Mental Illness in Stressful Times – An Asian-American Family’s Story

Mental Illness in Stressful Times – An Asian-American Family’s Story


(Dr. Richard Nakamura)
I’m basically a NIH and NIMH lifer. (narrator)
Doctor Richard Nakamura now directs the NIH’s Center for Scientific Review, where all incoming
grant applications undergo initial evaluation. But for the first 33 years of his NIH career,
Doctor Nakamura served in the National Institute of Mental Health. He eventually rose to the post of deputy director,
acting director and scientific director. On the occasion of Minority Mental Health
Month, doctor Nakamura recently confided how his own family coped with an endemic mental
illness. A history intertwined with an immigrant community’s
struggles during the social and economic turmoil of 20th century America. (Dr. Richard Nakamura)
Even though this is painful, I like to tell this story, because mental illnesses are so
stigmatized in our society and particularly in the Asian community. Let me go back to my grandfather who came
from Japan at the turn of the Century. He settled in the Yakima Valley. Was one of the first leaseholders there. It started as a complete desert. They turned it into a garden. Their success was such that there came to
be resentment. The Japanese Americans within the Valley were
forced out. They ultimately moved to California. So my grandfather — with at that time, 4
children and a spouse — moved to California, where they resumed farming in a somewhat friendlier
climate. However, partly because of some of the things
he went through and perhaps because of early signs of the mental illness that would affect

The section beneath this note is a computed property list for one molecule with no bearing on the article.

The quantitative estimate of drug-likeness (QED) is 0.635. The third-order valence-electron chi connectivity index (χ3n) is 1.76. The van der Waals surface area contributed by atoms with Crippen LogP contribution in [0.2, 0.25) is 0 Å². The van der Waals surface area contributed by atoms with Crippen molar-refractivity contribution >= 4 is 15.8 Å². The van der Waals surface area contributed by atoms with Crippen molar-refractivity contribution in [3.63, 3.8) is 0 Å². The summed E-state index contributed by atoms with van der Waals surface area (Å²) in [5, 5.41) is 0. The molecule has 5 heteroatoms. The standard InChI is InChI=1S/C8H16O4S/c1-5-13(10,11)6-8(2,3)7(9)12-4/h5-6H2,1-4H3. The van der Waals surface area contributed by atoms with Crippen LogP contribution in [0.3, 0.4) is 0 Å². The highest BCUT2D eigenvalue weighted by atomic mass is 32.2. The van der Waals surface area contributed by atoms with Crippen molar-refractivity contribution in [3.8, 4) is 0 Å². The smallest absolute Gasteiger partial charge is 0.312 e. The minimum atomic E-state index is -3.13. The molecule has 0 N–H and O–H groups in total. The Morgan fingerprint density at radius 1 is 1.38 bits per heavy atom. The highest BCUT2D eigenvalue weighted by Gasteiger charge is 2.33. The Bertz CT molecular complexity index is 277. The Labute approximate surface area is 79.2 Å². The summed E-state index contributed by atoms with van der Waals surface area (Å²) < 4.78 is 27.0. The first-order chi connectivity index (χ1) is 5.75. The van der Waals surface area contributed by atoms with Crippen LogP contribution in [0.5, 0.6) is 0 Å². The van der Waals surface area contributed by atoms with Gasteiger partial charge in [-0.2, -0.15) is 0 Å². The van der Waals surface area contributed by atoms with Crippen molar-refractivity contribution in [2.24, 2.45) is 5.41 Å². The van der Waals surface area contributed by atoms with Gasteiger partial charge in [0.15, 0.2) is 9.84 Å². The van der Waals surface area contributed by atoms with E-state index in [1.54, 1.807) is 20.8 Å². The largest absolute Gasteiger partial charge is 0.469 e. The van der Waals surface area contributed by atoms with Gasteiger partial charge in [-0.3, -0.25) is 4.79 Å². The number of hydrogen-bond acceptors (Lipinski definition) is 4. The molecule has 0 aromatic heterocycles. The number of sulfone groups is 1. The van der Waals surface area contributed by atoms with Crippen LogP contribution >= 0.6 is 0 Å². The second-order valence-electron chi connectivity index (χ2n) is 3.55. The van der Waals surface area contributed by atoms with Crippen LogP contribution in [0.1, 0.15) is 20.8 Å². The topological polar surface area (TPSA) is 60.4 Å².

the rest of the family, in the mid-30s he completed a suicide. And my father, unfortunately, as a teenager,
had to find him and cut him down. Despite this disaster, the family and what
were then 6 siblings stuck together with my grandmother and managed to successfully continue
farming until World War II. When then like all the other Japanese in California
were put in concentration camps, as enemy aliens. These events were thought to have been the
original source of the stressors that led to mental illness in 4 of these children — severe
bipolar illness in 4 of these children. But it’s since be come clear that it wasn’t
just that. It was likely to be a genetic disease, because
several other members of the family have since developed bipolar illness. Some of my aunts would disappear for periods
of time. We were told they were “on vacation” or
visiting someone, when they were actually hospitalized. And the first time I had a serious discussion
about this was after my father had a severe bipolar episode and had to return from a sabbatical
in Japan to be treated in San Francisco. I was asked to come and help out my mother
while he was undergoing treatment. Then I was finally told about the history
of the family, about my grandfather’s suicide. And how it’s affected other sisters within
the group. Despite the fact that many individuals end
up hospitalized or in jail and have their lives completely wrecked by these diseases,
the family stuck together. Four of the children went on to complete college. My father went on to complete a Ph.D. And
even after he started having manic-depressive episodes, my father was able to become a full
professor economics at Columbia University. Similarly, his sisters, who also developed
the disease, were, in their own ways able to achieve, make accomplishments. One was a pathologist and one was a teacher. The mutual support within the family has been
absolutely critical. And is seen by everyone as the key to the
family’s success. Having this kind of problem motivates you. Makes you more sympathetic to others, because
you can understand why they may be struggling. The difference in outcomes for us in having
mental illnesses successfully treated has meant our whole family has been able to succeed
in a terrific way. And we can make significant contributions
to our society.

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